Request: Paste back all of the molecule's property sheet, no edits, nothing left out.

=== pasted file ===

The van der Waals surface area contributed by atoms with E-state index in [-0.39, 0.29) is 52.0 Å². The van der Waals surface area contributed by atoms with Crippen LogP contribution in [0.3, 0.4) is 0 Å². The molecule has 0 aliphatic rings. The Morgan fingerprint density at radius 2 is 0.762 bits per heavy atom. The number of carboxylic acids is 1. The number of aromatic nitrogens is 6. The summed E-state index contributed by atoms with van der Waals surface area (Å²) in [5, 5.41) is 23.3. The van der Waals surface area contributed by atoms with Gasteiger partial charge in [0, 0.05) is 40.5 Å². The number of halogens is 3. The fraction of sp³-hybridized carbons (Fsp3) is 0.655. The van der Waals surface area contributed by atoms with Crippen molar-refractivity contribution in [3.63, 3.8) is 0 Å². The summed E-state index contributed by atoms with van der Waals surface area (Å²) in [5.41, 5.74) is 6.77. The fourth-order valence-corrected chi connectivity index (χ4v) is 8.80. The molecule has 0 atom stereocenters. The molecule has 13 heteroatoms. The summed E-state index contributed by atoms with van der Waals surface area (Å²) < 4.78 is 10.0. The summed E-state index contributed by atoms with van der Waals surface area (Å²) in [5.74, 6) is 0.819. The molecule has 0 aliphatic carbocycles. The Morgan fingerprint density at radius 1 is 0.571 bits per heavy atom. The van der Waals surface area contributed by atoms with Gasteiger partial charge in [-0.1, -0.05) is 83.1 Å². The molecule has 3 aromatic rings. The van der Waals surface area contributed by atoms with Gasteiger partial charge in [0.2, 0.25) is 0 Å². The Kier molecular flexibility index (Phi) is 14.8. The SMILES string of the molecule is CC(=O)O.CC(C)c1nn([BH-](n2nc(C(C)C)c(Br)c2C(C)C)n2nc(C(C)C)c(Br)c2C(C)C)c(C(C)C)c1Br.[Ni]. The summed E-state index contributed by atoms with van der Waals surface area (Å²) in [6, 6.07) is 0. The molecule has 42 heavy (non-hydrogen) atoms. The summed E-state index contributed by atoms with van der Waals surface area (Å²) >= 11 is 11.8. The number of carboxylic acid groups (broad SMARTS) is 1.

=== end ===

The van der Waals surface area contributed by atoms with E-state index in [-0.39, 0.29) is 52.0 Å². The van der Waals surface area contributed by atoms with Crippen LogP contribution in [0.3, 0.4) is 0 Å². The molecule has 0 aliphatic rings. The Morgan fingerprint density at radius 2 is 0.762 bits per heavy atom. The number of carboxylic acids is 1. The number of aromatic nitrogens is 6. The summed E-state index contributed by atoms with van der Waals surface area (Å²) in [5, 5.41) is 23.3. The van der Waals surface area contributed by atoms with Gasteiger partial charge in [0, 0.05) is 40.5 Å². The number of halogens is 3. The fraction of sp³-hybridized carbons (Fsp3) is 0.655. The van der Waals surface area contributed by atoms with Crippen molar-refractivity contribution in [3.63, 3.8) is 0 Å². The summed E-state index contributed by atoms with van der Waals surface area (Å²) in [5.41, 5.74) is 6.77. The fourth-order valence-corrected chi connectivity index (χ4v) is 8.80. The molecule has 0 atom stereocenters. The molecule has 13 heteroatoms. The summed E-state index contributed by atoms with van der Waals surface area (Å²) < 4.78 is 10.0. The summed E-state index contributed by atoms with van der Waals surface area (Å²) in [5.74, 6) is 0.819. The molecule has 0 aliphatic carbocycles. The Morgan fingerprint density at radius 1 is 0.571 bits per heavy atom. The van der Waals surface area contributed by atoms with Gasteiger partial charge in [-0.1, -0.05) is 83.1 Å². The molecule has 3 aromatic rings. The van der Waals surface area contributed by atoms with Gasteiger partial charge in [0.2, 0.25) is 0 Å². The Kier molecular flexibility index (Phi) is 14.8. The SMILES string of the molecule is CC(=O)O.CC(C)c1nn([BH-](n2nc(C(C)C)c(Br)c2C(C)C)n2nc(C(C)C)c(Br)c2C(C)C)c(C(C)C)c1Br.[Ni]. The summed E-state index contributed by atoms with van der Waals surface area (Å²) in [6, 6.07) is 0. The molecule has 42 heavy (non-hydrogen) atoms. The summed E-state index contributed by atoms with van der Waals surface area (Å²) >= 11 is 11.8. The number of carboxylic acid groups (broad SMARTS) is 1.